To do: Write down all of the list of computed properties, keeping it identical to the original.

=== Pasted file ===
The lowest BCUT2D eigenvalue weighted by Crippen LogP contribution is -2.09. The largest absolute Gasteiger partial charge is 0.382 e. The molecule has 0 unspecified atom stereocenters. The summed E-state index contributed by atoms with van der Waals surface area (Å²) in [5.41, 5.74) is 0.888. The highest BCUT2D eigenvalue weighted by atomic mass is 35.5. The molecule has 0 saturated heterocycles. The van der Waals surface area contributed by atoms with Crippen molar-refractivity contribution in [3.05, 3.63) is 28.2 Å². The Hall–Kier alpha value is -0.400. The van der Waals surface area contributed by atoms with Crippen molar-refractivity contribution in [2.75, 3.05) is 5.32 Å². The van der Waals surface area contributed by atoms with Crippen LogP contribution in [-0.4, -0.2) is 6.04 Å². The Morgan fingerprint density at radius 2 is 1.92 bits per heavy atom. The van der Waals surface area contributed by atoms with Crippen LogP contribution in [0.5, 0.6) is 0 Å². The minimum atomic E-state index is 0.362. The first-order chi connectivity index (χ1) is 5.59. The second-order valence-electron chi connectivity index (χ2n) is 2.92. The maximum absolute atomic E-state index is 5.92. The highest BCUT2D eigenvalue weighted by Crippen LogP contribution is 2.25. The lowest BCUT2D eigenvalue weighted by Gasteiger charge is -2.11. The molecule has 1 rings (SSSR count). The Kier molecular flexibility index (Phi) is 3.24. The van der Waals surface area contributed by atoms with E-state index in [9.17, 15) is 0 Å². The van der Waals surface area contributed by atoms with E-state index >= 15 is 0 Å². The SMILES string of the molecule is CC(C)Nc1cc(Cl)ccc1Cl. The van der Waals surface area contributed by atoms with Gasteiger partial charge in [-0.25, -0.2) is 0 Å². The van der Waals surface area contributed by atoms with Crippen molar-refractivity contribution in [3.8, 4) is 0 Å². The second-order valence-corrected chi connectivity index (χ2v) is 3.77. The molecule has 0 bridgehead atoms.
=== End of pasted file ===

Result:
The lowest BCUT2D eigenvalue weighted by Crippen LogP contribution is -2.09. The largest absolute Gasteiger partial charge is 0.382 e. The molecule has 0 unspecified atom stereocenters. The summed E-state index contributed by atoms with van der Waals surface area (Å²) in [5.41, 5.74) is 0.888. The highest BCUT2D eigenvalue weighted by atomic mass is 35.5. The molecule has 0 saturated heterocycles. The van der Waals surface area contributed by atoms with Crippen molar-refractivity contribution in [3.05, 3.63) is 28.2 Å². The Hall–Kier alpha value is -0.400. The van der Waals surface area contributed by atoms with Crippen molar-refractivity contribution in [2.75, 3.05) is 5.32 Å². The van der Waals surface area contributed by atoms with Crippen LogP contribution in [-0.4, -0.2) is 6.04 Å². The Morgan fingerprint density at radius 2 is 1.92 bits per heavy atom. The van der Waals surface area contributed by atoms with Crippen LogP contribution in [0.5, 0.6) is 0 Å². The minimum atomic E-state index is 0.362. The first-order chi connectivity index (χ1) is 5.59. The second-order valence-electron chi connectivity index (χ2n) is 2.92. The maximum absolute atomic E-state index is 5.92. The highest BCUT2D eigenvalue weighted by Crippen LogP contribution is 2.25. The lowest BCUT2D eigenvalue weighted by Gasteiger charge is -2.11. The molecule has 1 rings (SSSR count). The Kier molecular flexibility index (Phi) is 3.24. The van der Waals surface area contributed by atoms with E-state index in [9.17, 15) is 0 Å². The van der Waals surface area contributed by atoms with E-state index >= 15 is 0 Å². The SMILES string of the molecule is CC(C)Nc1cc(Cl)ccc1Cl. The van der Waals surface area contributed by atoms with Gasteiger partial charge in [-0.25, -0.2) is 0 Å². The van der Waals surface area contributed by atoms with Crippen molar-refractivity contribution in [3.8, 4) is 0 Å². The second-order valence-corrected chi connectivity index (χ2v) is 3.77. The molecule has 0 bridgehead atoms.